With a vast majority of our lives centered around mobile devices, there is no time to play the waiting game. The “need for speed” is of utmost importance for sites to remain competitive, relevant and maximize reader engagement. Consumers get frustrated by webpage load times and often abandon ship before the page even loaded. There are many factors that can slow down a website including too many/heavy graphics and pages that are not optimized for different types of browsers. While it might be perceived as attractive to have a lot of images on a homepage, they can often significantly slow down the load time of a website.
Research has shown that any delay longer than a second will cause the user to interrupt their flow of thought, creating a poor experience. Mobile sites’ goals must include keeping the user engaged with the page and deliver the optimal experience, regardless of device or type of network.
A study by Gomez.com showed that visitors leave sites in much higher numbers when pages take longer to load. Today’s Web users expect pages to load within a few short seconds. The “need for speed” and fluid performance has been determined by the measurement of the behavior of millions of Web users. As the larger mobile publishers start building sites that are faster and faster, users will start holding all sites we visit to that standard.
A widely referenced study by Aberdeen Group found that, “A 1-second delay in page load time equals 11% fewer page views, a 16% decrease in customer satisfaction, and 7% loss in conversions.” That study dates back to 2008; today 57% of consumers will abandon a website if the page does not load within 3 seconds and 80% of these people will not return. These findings clearly indicate that user expectations of fast loading time have risen and show no intention of slowing down.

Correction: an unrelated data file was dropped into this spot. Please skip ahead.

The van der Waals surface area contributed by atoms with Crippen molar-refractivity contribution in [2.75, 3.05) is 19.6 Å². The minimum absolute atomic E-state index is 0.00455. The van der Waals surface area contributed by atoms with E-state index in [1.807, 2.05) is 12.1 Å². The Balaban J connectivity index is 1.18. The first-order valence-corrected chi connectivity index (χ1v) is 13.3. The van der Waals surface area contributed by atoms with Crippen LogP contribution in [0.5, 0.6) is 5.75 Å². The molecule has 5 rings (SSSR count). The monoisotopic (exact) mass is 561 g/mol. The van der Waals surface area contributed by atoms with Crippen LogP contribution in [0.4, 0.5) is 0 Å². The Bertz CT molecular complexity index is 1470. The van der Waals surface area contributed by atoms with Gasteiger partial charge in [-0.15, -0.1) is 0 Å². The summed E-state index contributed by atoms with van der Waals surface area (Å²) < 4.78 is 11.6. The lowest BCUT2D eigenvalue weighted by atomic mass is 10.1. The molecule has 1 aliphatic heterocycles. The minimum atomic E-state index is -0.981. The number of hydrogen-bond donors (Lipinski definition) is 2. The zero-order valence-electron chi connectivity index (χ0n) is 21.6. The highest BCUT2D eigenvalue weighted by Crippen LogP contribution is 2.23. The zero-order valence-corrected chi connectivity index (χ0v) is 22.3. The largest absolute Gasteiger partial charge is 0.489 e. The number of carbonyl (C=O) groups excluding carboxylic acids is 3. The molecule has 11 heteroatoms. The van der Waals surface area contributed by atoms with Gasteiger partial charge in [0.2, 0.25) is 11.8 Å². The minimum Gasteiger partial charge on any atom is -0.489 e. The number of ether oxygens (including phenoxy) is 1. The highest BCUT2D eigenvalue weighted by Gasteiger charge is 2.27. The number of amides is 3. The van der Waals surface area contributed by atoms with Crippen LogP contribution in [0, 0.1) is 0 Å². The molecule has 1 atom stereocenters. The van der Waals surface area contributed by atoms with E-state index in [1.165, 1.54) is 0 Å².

It’s no small secret that time is money, therefore, the more time consumers spend waiting for a page to load the less money there is to be made. Page loading time affects ranking; the faster loading time is, the higher traffic on the page. 51% of online shoppers in the U.S claimed if a site is too slow they will not complete a purchase; 75% of consumers are willing to visit competitor sites instead of dealing with a slow loading page, according to a Radware Case Study. Kissmetrics echoes this sentiment in their recent overview of How Loading Time Affects your Bottom Line, by concluding, “If an e-commerce site is making $ 100,000 a day, a 1-second page delay could potentially cost you $ 2.5million in lost sales every year.”
These days we are witnessing just about every internet giant trying to resolve those issues, keeping mobile users on their site and deeply engaged. The most prominent examples of market leaders trying to resolve mobile performance issues are Facebook‘s Instant Articles, Apple’s News app and most recently Google’s AMP project. While all of these solutions are clearly coming up with a creative solution for page speed, each one carries a very prominent caveat- the loss of brand control, by hosting publishers’ content outside of their own mobile properties. On the other hand, it means one thing- the mobile Web is speeding up and publishers need to keep up with the game.
So, what is the bottom line? Seconds do matter in this very competitive game. Maximizing reader engagement, page view and rank, consumer satisfaction and retention are all factors dependent upon seconds. Yes, those base units of time determine who wins and who loses the mobile game. Do you have a need for speed?
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